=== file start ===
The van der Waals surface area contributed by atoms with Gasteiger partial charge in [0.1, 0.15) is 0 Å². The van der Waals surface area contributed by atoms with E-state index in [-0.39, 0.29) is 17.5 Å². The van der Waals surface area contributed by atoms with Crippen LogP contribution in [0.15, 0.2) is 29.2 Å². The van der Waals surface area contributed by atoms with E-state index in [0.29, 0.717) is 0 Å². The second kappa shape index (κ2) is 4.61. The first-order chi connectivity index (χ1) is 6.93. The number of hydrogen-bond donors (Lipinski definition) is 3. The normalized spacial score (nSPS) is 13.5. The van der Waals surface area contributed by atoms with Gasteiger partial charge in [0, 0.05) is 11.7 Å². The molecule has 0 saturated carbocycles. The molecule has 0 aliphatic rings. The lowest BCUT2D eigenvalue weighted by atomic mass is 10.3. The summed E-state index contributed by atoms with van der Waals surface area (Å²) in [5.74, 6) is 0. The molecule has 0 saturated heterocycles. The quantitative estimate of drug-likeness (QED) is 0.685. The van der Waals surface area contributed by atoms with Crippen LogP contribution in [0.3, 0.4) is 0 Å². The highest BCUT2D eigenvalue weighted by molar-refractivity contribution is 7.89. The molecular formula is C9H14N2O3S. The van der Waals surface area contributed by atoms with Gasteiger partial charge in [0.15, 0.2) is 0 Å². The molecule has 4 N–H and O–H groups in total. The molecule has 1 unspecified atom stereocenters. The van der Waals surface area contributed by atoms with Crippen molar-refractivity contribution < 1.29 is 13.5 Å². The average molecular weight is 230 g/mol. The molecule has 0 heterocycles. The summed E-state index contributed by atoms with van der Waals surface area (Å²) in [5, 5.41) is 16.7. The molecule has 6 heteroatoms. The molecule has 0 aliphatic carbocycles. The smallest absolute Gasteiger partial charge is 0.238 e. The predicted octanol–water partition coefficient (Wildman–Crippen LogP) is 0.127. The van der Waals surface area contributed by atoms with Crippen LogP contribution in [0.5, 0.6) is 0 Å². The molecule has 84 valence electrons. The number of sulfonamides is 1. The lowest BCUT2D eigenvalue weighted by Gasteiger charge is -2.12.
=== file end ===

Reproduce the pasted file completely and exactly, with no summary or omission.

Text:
The van der Waals surface area contributed by atoms with Gasteiger partial charge in [0.1, 0.15) is 0 Å². The van der Waals surface area contributed by atoms with E-state index in [-0.39, 0.29) is 17.5 Å². The van der Waals surface area contributed by atoms with Crippen LogP contribution in [0.15, 0.2) is 29.2 Å². The van der Waals surface area contributed by atoms with E-state index in [0.29, 0.717) is 0 Å². The second kappa shape index (κ2) is 4.61. The first-order chi connectivity index (χ1) is 6.93. The number of hydrogen-bond donors (Lipinski definition) is 3. The normalized spacial score (nSPS) is 13.5. The van der Waals surface area contributed by atoms with Gasteiger partial charge in [0, 0.05) is 11.7 Å². The molecule has 0 saturated carbocycles. The molecule has 0 aliphatic rings. The lowest BCUT2D eigenvalue weighted by atomic mass is 10.3. The summed E-state index contributed by atoms with van der Waals surface area (Å²) in [5.74, 6) is 0. The molecule has 0 saturated heterocycles. The quantitative estimate of drug-likeness (QED) is 0.685. The van der Waals surface area contributed by atoms with Crippen LogP contribution in [0.3, 0.4) is 0 Å². The highest BCUT2D eigenvalue weighted by molar-refractivity contribution is 7.89. The molecular formula is C9H14N2O3S. The van der Waals surface area contributed by atoms with Gasteiger partial charge in [0.15, 0.2) is 0 Å². The molecule has 4 N–H and O–H groups in total. The molecule has 1 unspecified atom stereocenters. The van der Waals surface area contributed by atoms with Crippen molar-refractivity contribution < 1.29 is 13.5 Å². The average molecular weight is 230 g/mol. The molecule has 0 heterocycles. The summed E-state index contributed by atoms with van der Waals surface area (Å²) in [5, 5.41) is 16.7. The molecule has 6 heteroatoms. The molecule has 0 aliphatic carbocycles. The smallest absolute Gasteiger partial charge is 0.238 e. The predicted octanol–water partition coefficient (Wildman–Crippen LogP) is 0.127. The van der Waals surface area contributed by atoms with Crippen LogP contribution in [0.5, 0.6) is 0 Å². The molecule has 84 valence electrons. The number of sulfonamides is 1. The lowest BCUT2D eigenvalue weighted by Gasteiger charge is -2.12.